Since water covers nearly 80% of the earth's surface, chances are good that at some point you'll run into enough of it on a jobsite that you'll need to get rid of it.
"Sometimes we find water in places where we'd rather not have it," says Radu Murgescu, construction and mining market manager at ITT Flygt Corp. Basements are one place; excavation sites are another. At times, water can be your worst nightmare. "This is where pumps come in."
A selection of pump types
Contractors have a variety of pumps from which to choose. Some of the most common types used on construction sites include trash pumps, diaphragm pumps and submersible pumps.
One of the most versatile of the group is the trash pump, especially one that is trailer-mounted, says Jeff Cooper, district manager, Pump & Power, United Rentals, Inc. "This type of pump is easy for contractors to move around and relocate where needed," he says. "Plus, most models will allow some degree of solids to pass through the pump. So these pumps also allow contractors to pump a variety of densities ranging from clean water to sludge."
These types of pumps typically have high suction lifts and relatively high discharge heads, as well as a simple design with few parts. However, they are not a good choice for pumping thick mud. And when there is only a small quantity of water to pump, priming will be lost.
Trash pumps are available in either wet priming or dry priming versions, explains Joe Belli, product marketing specialist with Thompson Pump & Mfg. Wet priming pumps require that the casing be filled with water before operation. Dry priming pumps utilize an external priming system, usually a compressor or a vacuum pump, to assist in purging air from the suction line of the pump system.
This allows the pump to achieve prime without filling the casing with water before operation. This maintains prime by assuring that an unknown influx of air will not reach the pump casing, causing cavitation and affecting the pump performance.
When water begins to thicken with dirt and debris, you may want to consider a diaphragm pump, which is designed to handle muddy water, sludge or any liquid with a high percentage of solids.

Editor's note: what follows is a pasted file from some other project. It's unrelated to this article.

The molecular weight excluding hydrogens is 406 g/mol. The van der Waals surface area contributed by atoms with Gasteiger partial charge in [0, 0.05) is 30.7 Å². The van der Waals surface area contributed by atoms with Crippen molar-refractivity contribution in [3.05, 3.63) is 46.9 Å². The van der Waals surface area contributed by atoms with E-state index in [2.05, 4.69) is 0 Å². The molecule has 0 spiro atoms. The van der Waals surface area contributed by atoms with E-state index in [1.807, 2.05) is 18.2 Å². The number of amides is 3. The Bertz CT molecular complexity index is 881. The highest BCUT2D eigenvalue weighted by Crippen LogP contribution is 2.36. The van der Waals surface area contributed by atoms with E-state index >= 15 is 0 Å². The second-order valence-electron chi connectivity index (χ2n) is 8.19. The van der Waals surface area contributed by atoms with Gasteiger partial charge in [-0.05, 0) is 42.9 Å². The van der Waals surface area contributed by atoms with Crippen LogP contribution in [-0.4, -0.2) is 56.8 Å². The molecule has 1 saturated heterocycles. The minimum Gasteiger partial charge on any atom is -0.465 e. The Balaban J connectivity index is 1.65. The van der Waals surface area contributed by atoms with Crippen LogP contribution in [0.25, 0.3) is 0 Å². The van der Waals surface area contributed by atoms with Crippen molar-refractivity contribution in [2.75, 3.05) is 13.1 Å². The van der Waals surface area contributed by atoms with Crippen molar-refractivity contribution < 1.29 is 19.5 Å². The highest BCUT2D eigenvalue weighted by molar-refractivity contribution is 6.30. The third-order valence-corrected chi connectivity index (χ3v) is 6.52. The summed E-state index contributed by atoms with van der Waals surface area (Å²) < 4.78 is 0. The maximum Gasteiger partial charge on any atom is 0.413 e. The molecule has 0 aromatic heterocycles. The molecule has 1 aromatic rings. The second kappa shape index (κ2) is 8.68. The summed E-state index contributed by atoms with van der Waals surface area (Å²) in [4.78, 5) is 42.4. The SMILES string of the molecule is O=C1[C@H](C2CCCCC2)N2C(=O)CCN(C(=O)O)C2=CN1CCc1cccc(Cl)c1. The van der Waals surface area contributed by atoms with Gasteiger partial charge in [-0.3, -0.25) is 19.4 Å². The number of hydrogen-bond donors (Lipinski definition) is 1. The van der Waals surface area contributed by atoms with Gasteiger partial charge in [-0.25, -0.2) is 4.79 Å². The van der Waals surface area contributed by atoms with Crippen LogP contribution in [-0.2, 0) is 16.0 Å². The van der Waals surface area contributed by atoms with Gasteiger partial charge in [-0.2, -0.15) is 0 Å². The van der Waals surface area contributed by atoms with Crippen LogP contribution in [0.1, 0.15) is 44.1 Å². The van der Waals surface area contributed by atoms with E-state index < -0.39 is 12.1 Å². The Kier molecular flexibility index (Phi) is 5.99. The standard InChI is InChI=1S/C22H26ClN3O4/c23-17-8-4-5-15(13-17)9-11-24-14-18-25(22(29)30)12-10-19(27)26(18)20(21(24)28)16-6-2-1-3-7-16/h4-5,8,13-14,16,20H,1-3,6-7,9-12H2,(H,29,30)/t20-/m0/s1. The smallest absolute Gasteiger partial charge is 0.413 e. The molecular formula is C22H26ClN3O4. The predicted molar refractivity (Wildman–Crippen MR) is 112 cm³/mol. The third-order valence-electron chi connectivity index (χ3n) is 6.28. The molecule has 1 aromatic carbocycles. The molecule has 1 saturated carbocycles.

"One of the best features of the diaphragm pump is that it can run dry indefinitely without damage," says Belli. "These pumps are ideally suited for the construction industry, as well as for municipal and industrial applications where dry priming pumps are required."
Diaphragm pumps handle slow seepage or full capacity with each stroke. These pumps also keep jobsites dry when there is a small inflow. Another plus is that the diaphragm and valves are typically easily replaced.
Drawbacks include less capacity than a self-priming centrifugal pump for the same investment, and limited to low discharge pressure.
Submersible pumps provide instant priming and are capable of moving large amounts of water with high discharge heads. They're a good choice when you need to pump fluids that are a considerable vertical distance from the discharge area, such as in sewers, pits and mines.
They're also relatively low-maintenance machines that can even run dry. They do not require constant attention and you don't need to worry about flooding or freezing conditions. However, they are not designed to pump thick mud.
Another type of pump that is gaining in popularity is the well point pump. Initially developed for areas with high ground water tables, such as Florida, these pumps are now being used in states as far away as Rhode Island and Michigan. "Regionally speaking, the well point pump is the most commonly used pump for ground water dewatering tasks in Florida," says Belli. "These are typically used before excavation begins to remove any underground water. This makes the jobsite dry to allow for excavation or any other underground work to begin."
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